Wireless comes to Dover
Looking to visit Dover, NH in the near future? Make sure you bring your wifi connected devices. For about a year now Dover has offered public access to wireless internet in several key areas around the city.
The wireless pilot project was championed by City Manager Michael Joyal and Dover Main Street Member Michael Provost. It took over a year to complete with over $34,000 in total expenditures bringing four new access points online. The equipment was installed in a mix of public and private buildings. Three of the four locations blanket the downtown areas of McConnell Grounds, Henry Law Park, and Cocheco Falls area with strong wireless signals. The fourth location is the Dover Transportation Center.
Spearheading the project was Dover's I.T. Director Annie Dove. Dove, who relied on input from Town officials and others that live in the area, picked sites "where people are known to congregate downtown” rather than sites chosen by more scientific methods. When a location could not be used for technical reasons, a suitable alternate was found. The pilot program supported four hot spots, Dove envisions many more will be added in the years to come as citizens and businesses realize the network’s potential.
Early in the design process Dover decided against using a conventional meshed approach for wireless connectivity instead allowing individual Comcast business Internet connections for each access point. The configuration allows each site to access abundant Internet bandwidth without the overhead of meshing access points together, as well as satisfying the terms of the Comcast grant. The network still maintains meshing capability should the city ever wish to go down that route in the future. The discrete Internet connections do not hinder Dover’s central Cisco wireless management and authentication infrastructure. Each access point connects to a head end via a virtual private network connection.
Funding Comcast and NH grants
Dove built the RFP around one item, cost. Wireless service is certainly an expensive proposition for any small city. Dover was lucky enough to find two additional sources of funding through Comcast and NH Division of Economic Development Telecom & Technology Matching Grant program. These two sources allowed Dover to leverage the small pool of available funding for the project. Without them, the project would likely have remained a pipedream.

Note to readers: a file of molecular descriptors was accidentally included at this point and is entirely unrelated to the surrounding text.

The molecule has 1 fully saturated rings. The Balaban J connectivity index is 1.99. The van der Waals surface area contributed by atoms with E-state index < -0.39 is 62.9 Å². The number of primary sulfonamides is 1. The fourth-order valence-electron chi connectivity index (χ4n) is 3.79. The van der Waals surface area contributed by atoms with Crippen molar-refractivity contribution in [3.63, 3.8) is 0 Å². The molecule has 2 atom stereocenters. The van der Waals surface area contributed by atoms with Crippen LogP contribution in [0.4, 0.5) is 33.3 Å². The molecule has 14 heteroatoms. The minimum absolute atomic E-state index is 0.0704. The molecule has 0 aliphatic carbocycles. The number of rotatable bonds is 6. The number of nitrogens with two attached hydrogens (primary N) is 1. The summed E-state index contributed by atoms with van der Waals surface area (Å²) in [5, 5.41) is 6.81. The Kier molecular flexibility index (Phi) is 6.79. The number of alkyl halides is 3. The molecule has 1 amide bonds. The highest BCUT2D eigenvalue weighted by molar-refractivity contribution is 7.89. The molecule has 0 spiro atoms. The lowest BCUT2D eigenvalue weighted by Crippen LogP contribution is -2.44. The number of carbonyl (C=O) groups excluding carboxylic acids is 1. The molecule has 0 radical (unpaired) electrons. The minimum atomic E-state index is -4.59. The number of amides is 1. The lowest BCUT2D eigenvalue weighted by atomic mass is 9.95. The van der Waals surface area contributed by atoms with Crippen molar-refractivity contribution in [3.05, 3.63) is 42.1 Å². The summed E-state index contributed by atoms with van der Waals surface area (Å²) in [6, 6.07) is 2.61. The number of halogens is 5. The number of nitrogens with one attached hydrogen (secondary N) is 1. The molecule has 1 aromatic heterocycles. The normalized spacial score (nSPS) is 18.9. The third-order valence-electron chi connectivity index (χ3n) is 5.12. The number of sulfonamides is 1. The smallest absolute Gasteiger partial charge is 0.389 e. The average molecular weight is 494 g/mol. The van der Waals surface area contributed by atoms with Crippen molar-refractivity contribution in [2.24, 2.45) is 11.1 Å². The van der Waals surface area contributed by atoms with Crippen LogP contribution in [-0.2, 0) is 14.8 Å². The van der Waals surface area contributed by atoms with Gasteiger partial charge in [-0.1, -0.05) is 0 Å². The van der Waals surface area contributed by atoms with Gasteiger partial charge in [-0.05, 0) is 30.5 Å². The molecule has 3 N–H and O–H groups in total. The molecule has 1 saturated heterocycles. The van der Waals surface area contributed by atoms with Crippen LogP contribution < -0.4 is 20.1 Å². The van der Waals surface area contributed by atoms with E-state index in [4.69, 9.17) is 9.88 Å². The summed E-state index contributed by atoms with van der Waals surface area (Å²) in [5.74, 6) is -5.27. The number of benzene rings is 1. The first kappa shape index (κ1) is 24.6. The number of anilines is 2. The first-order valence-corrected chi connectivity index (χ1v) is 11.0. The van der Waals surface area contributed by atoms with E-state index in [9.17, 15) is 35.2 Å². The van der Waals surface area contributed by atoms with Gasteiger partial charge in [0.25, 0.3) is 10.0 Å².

Bidding and Response
The request for proposal Dove created for the wireless program did not specify which hardware vendor or brand must be used. Instead, she left the choice of hardware to the wireless vendors who would inevitably be implementing the technology. Seven vendors were explicitly solicited. Four vendors submitted bids. Three submitted bids met the project specifications. Summit Technologies of Williston, VT was determined to have the best solution that the project’s funding would support.
Troubled ISP policy
How was Dover able to host public hot spots using standard Comcast business connections? Dove went through a time consuming and often frustrating process of amending the standard Comcast business terms and conditions. Working through Dover’s legal department she was able to convince Comcast that the service Dover was looking to provide would not be in direct competition with service already provided by Comcast. To this end, doverwirless.net imposes an artificial 45 minute session limit forcing clients to re-authenticate. By imposing this limit, Dove believes that enough inconvenience is created for residents in the coverd areas that they will not rely on doverwirless.net for primary Internet access.
Repeatable and sustainable
Could Dover’s wireless pilot program be used as a model for other communities? Dove claims yes and there is good evidence to back up her assertion. While her operating budget has increased to cover the monthly costs of added Internet connectivity, and long term maintenance costs will be a factor for years to come, the public/private partnerships the project has produced will help to offset these increases. Dove believes that there is plenty of funding for Towns and Cities looking to implement public wireless access, especially for the initial phases. Recently, the National Telecommunications and Information Administration (NTIA) in coordination with the American Reinvestment and Recovery Act (ARRA) announced billions of dollars for broadband connectivity programs nationwide through their Broadband Technology Opportunities Program (BTOP). BTOP could serve as a spring board for many municipalities to offer some form of wireless access. Ultimately it comes down to finding the right funding mix to meet wireless demand. Dover was able to combine two solid grant programs for the pilot program this may or may not be the reality for other municipalities looking at a public wireless deployment.
doverwireless.net offers a publically viewable bandwidth monitor page for the network at http://activity.doverwireless.net
You can find supporting information for the complete the Dover pilot wireless program in the NHLoGIN Document Library.
View Dover Wireless in a larger map
By: Luke Vincent
May 26, 2009